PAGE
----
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Slaughterhouse Presents: House Rules

Posted by Cameron Haslip on May 26

How much underrated madness must occur before the public wakes up? As the industry continues to encourage the flash and pizzazz of easily quotable lyrics in Hip Hop, the disconnect from the original art of verbal creativity grows deeper and increasingly defined. The Slaughterhouse coalition is not included within the undistinguished category of rappers.

Since the group formed as a result of Royce da 5’9, Crooked I, and Joell Ortiz featuring on Joe Budden’s Halfway House track entitled “Slaughterhouse” in 2009, they have promoted themselves as superior to the competition. Platforms including the BET Hip Hop Awards cyphers of 2011, where they stole the award show with the famous Shady 2.0 cypher, have given them the perfect showcase to demonstrate their most important asset, bars. During the Hip Hop Awards: A Cypher Defined interview after the 2013 BET Hip Hop Awards, each of them discussed the importance of cyphers to the individual’s lyrical prestige and to the foundation of rap stripped from its mainstream chains. They continue their rage against the transparency by giving us a 10-deep, face mashing mixtape entitled House Rules, released via various Internet music hubs.

Bars are a given on this project without the crutch of catchy hooks. Don’t be afraid to run the mixtape back a few times to digest the unsparingly alliterated protein provided proportionately by each of the four corners of the group. The foundation laid by producers Illmind, Harry Fraud, Nottz, and Araabmuzik give the mixtape enough balance between subtlety and boldness to allow each emcee to emphatically sink their teeth into each track. “Offshore” and “SayDatThen” give prime examples of how the production gives support and professionally grace each rapper instead of overshadowing their voices. Both tracks also provide insight into the current state of each rapper’s mindset, coming from bleak situations and questioning the authenticity of the state of hip hop by assessing their position among their peers. The listener can’t help but notice their acknowledgement of their underground status and hunger to be larger. “…this goes out to every blog and columnist around the globe. I want my rhymes solidified in time so, gotta get on my grind bro,” says Royce in “Offshore”. We can hope that this is foreshadows a bright future from everyone in the group.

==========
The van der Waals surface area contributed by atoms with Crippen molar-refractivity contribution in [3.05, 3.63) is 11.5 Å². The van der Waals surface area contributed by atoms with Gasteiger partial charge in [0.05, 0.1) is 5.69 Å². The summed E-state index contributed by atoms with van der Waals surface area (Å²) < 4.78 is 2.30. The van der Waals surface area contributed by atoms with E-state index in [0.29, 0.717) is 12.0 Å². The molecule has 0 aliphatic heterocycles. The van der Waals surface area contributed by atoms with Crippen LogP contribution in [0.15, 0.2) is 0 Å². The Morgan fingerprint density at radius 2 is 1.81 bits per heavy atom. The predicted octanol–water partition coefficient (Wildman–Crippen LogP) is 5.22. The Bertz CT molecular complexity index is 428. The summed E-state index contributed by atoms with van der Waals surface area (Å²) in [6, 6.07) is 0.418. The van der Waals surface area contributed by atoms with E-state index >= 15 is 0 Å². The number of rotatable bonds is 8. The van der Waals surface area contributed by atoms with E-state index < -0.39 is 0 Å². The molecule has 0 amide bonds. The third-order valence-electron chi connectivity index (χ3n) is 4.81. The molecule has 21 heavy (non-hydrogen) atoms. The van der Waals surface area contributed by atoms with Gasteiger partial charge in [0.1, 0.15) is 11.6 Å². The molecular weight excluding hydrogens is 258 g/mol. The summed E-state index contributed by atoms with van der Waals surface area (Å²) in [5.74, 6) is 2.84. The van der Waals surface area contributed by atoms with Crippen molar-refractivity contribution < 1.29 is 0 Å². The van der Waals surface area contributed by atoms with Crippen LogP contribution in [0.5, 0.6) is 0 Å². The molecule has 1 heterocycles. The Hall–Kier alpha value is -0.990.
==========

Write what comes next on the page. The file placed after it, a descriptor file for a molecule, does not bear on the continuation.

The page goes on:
House Rules may be one of the most lyrically laced mixtapes to come out this year, and will go ignorantly underrated once again. This is nothing new, for each of these rappers has had problems selling their product in the past individually. This tragic oxymoron of the industry nowadays, but Slaughterhouse will not compromise for lackluster material. Shady is sitting on treasure.

The Coalition


Cameron Haslip

Written by Cameron Haslip

Topics: News, A3C Alumni, Alumni Music & News, alumni news, slaughterhouse

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